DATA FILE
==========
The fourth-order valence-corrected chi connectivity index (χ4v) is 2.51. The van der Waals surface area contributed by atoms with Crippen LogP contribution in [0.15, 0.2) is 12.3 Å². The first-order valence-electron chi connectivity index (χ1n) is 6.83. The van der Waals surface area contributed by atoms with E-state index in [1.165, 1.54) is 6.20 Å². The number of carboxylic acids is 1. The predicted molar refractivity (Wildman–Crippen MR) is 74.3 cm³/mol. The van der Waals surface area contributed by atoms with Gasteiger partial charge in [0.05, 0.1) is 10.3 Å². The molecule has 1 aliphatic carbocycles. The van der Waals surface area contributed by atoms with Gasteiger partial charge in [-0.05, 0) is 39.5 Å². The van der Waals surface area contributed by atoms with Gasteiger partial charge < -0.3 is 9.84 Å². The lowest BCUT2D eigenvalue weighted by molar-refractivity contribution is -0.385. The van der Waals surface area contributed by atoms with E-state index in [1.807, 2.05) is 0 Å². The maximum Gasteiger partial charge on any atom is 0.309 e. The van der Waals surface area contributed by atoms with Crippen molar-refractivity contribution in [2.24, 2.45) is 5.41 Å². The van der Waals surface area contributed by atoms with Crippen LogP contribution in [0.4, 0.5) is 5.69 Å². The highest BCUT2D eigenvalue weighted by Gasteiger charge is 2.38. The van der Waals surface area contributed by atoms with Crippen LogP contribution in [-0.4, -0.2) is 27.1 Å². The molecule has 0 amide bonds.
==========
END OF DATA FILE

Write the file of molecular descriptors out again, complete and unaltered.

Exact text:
The fourth-order valence-corrected chi connectivity index (χ4v) is 2.51. The van der Waals surface area contributed by atoms with Crippen LogP contribution in [0.15, 0.2) is 12.3 Å². The first-order valence-electron chi connectivity index (χ1n) is 6.83. The van der Waals surface area contributed by atoms with E-state index in [1.165, 1.54) is 6.20 Å². The number of carboxylic acids is 1. The predicted molar refractivity (Wildman–Crippen MR) is 74.3 cm³/mol. The van der Waals surface area contributed by atoms with Gasteiger partial charge in [0.05, 0.1) is 10.3 Å². The molecule has 1 aliphatic carbocycles. The van der Waals surface area contributed by atoms with Gasteiger partial charge in [-0.05, 0) is 39.5 Å². The van der Waals surface area contributed by atoms with Gasteiger partial charge < -0.3 is 9.84 Å². The lowest BCUT2D eigenvalue weighted by molar-refractivity contribution is -0.385. The van der Waals surface area contributed by atoms with E-state index in [1.807, 2.05) is 0 Å². The maximum Gasteiger partial charge on any atom is 0.309 e. The van der Waals surface area contributed by atoms with Crippen molar-refractivity contribution in [2.24, 2.45) is 5.41 Å². The van der Waals surface area contributed by atoms with Crippen LogP contribution in [0.4, 0.5) is 5.69 Å². The highest BCUT2D eigenvalue weighted by Gasteiger charge is 2.38. The van der Waals surface area contributed by atoms with Crippen LogP contribution in [-0.4, -0.2) is 27.1 Å². The molecule has 0 amide bonds.